Most aspiring entrepreneurs believe their initial idea and inspiration requires the most important creative thinking. Experienced entrepreneurs will tell you that the initial idea is the easy part, and it’s the later implementation, and the competitive business marketing that are the real creative challenges. There is a tough balance here to achieve, since a large portion of starting and running a business requires analytical, logical thinking. In fact, our education and training to logically associate related concepts reduces our ability to add the creative side, even though we were all born without that bias. Maybe that’s why “thinking outside the box” is so rare. While looking for guidance on how to be more creative
Making Innovation Happen
A Global Aggregation of Leading Edge Articles on Management Innovation, Creative Leadership, Creativity and Innovation.
This is the official blog of Ralph Kerle, Chairman, the Creative Leadership Forum. The views expressed are his own and do not represent the views of the International or National Advisory Board members. Tweet ______________________________________________________________________________________
Entries in Ideation (15)
Sir Ken Robinson is among the world's elite thinkers when it comes to creativity and innovation. The author of Out of Minds: Learning to be Creative, a 10th anniversary edition of which was published in March, and The Element: How Finding Your Passion Changes Everything, Robinson has dedicated much of his professional life to helping governments, educational systems and businesses understand that creativity is not a fanciful luxury. "Creativity is not some exotic, optional extra. It's a strategic issue," said Robinson while in Cannes where he was invited to speak about the necessity for creativity in innovation. "So what people are faced with is having to think very different about how to run organizations."
If you are a corporate innovation manager, no matter your level or official title, I have one question for you: Are you doing Idea Management? It’s not a trick question. If you are, you’re doing your job. If you aren’t, then I would say your job is in danger. Maybe not today in winter 2008 as I write this, you may be safe for a time, but someday someone will ask why an idea management system was not put in place. Your excuse will need to be a better answer than “they were unproven” or “it wasn’t cost effective.” My wish for you on that fateful day is a good severance package -- because both of those concerns are frightfully lame. Really you deserve the corporate equivalent of a tar and feathering because you’ve let down your organization. Sorry for being a bit harsh there.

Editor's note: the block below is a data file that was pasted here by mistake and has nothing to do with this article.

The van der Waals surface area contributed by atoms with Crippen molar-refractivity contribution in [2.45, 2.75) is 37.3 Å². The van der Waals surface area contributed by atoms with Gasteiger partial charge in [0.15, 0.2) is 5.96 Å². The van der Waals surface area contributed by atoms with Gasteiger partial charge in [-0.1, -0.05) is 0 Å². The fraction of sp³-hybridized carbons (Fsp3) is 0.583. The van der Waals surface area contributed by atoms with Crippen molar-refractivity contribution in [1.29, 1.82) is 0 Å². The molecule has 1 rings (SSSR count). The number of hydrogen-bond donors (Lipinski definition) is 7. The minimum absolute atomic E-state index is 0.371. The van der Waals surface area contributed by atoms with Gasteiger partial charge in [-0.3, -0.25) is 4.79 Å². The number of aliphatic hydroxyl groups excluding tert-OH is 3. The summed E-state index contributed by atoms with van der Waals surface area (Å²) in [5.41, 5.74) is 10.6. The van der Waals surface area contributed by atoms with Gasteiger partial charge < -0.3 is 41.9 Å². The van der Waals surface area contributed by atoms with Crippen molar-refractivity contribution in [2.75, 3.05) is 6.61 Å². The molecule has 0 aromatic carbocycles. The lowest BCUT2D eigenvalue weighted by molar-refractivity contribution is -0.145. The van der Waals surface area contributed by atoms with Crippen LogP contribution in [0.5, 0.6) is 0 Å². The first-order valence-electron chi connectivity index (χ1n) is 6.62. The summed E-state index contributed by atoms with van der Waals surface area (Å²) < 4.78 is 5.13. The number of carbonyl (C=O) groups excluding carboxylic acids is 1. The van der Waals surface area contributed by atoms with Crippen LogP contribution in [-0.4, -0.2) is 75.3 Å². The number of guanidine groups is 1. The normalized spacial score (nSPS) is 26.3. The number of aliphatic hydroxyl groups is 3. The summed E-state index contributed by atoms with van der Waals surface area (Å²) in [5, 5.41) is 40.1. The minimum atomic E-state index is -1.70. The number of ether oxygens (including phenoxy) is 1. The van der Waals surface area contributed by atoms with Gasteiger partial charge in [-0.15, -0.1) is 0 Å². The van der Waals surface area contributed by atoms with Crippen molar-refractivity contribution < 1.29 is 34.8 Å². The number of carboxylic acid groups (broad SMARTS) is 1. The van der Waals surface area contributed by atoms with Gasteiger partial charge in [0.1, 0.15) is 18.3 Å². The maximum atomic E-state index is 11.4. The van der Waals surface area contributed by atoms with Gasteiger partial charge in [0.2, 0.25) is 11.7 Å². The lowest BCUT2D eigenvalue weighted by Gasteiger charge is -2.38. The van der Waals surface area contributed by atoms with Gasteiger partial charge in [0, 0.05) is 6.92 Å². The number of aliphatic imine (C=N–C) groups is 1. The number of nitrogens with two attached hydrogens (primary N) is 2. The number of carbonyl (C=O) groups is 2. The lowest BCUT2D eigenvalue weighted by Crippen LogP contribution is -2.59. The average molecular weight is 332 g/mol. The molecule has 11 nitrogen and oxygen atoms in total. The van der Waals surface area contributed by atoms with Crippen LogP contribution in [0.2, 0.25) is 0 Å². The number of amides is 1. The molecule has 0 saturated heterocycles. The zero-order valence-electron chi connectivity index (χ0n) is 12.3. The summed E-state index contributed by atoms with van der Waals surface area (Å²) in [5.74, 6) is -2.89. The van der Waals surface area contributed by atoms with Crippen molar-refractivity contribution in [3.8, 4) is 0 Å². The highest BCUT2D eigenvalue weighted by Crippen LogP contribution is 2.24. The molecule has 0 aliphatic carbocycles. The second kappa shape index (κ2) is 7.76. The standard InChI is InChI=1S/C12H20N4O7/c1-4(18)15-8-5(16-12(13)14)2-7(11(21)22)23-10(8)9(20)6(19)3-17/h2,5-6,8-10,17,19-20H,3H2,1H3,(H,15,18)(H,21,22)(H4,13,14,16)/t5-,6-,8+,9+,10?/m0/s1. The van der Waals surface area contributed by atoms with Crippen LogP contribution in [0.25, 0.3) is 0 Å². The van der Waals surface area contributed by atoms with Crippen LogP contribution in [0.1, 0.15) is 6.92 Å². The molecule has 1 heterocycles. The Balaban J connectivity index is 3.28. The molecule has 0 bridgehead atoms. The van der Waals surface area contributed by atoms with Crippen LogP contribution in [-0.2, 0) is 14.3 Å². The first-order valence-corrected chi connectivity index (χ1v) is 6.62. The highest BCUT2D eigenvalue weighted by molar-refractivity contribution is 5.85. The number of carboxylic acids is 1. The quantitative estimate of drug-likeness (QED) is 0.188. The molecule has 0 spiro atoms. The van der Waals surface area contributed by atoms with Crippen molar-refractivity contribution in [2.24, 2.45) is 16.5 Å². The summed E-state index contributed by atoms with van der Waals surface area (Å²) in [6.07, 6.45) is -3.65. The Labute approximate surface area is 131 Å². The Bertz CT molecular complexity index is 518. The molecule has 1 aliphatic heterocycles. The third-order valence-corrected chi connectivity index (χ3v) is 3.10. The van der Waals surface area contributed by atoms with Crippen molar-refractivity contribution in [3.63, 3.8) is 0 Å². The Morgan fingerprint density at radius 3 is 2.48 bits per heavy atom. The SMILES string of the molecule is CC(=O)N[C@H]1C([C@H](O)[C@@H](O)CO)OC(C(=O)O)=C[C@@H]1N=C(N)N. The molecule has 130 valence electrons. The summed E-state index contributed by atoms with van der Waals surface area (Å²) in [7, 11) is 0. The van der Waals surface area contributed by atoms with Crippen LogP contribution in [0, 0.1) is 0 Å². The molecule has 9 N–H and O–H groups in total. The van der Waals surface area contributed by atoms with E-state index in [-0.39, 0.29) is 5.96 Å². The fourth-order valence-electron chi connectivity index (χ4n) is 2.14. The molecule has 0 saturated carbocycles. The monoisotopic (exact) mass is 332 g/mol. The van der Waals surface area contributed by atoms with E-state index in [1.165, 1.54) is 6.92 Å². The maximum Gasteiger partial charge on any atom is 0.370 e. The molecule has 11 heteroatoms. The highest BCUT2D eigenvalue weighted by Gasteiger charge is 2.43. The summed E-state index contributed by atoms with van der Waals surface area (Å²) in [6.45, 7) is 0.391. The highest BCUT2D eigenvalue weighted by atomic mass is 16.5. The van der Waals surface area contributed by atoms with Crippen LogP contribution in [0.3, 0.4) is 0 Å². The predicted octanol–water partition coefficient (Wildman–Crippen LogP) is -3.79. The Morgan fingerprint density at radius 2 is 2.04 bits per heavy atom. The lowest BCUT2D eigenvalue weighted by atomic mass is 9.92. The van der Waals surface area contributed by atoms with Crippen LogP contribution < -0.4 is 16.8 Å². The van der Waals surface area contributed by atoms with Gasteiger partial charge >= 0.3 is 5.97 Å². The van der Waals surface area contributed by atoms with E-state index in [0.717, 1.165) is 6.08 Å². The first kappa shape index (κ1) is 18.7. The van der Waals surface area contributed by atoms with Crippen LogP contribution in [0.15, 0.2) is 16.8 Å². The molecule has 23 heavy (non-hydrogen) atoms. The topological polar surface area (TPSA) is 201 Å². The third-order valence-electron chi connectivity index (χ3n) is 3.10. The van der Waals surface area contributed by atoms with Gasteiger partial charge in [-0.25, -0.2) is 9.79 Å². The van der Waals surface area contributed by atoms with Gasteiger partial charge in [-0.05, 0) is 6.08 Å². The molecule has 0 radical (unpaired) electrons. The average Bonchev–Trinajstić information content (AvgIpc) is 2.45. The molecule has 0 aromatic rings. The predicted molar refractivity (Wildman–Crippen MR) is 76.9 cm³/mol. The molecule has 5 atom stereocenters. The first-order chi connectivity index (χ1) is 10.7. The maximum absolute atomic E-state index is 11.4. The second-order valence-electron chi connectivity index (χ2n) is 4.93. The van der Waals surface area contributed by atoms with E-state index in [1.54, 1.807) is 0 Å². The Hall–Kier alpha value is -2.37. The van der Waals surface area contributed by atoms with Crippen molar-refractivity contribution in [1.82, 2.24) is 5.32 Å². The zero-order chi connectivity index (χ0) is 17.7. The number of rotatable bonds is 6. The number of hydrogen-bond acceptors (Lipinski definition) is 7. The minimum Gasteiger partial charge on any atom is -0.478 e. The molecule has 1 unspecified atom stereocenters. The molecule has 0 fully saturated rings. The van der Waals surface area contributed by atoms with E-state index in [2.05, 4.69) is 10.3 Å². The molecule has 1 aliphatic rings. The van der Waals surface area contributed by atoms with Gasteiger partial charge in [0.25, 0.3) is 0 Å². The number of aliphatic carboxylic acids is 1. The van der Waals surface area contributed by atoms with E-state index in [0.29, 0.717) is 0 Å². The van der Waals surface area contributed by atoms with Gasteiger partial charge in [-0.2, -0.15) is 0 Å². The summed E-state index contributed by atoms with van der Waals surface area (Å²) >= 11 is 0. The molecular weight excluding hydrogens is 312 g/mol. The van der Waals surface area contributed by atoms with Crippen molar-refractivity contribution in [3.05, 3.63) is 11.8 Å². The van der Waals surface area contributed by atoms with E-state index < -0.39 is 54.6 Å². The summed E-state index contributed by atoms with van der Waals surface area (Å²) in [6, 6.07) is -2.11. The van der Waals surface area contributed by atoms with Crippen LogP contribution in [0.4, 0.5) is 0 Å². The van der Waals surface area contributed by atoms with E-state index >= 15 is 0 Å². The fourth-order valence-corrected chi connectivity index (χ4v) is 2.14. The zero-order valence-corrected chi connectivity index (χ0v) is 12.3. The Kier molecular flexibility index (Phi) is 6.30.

Idea management is new to many and I am often asked ‘what is idea management anyway?’ So I thought I would give my shot at it. Some of my good friends run a very cool music magazine with about 20 very creative employees. So I was curious of how they go about capitalising on these bright people’s ideas. What my friend Martin told me was that, being a small team, anybody with a good idea just presents it to the CEO or one of the other managers. If they like it and it fits their strategy they go for it. If they need ideas for a special problem they run brainstorming sessions. This ad hoc process works great for them, and why shouldn’t it? Good ideas are usually recognised right away and decisions are made fast.
It is not often we recommend ideation software platforms promoting innovation and collaboration as in the main most of the existing platforms are unwieldy and have proved pretty inept at doing just what they claim to do - facilitate better idea evaluation. However Kindling Idea Management looks like it might be an addition worth exploring in the already crowded ideation software market place. Click here to have a look at their site.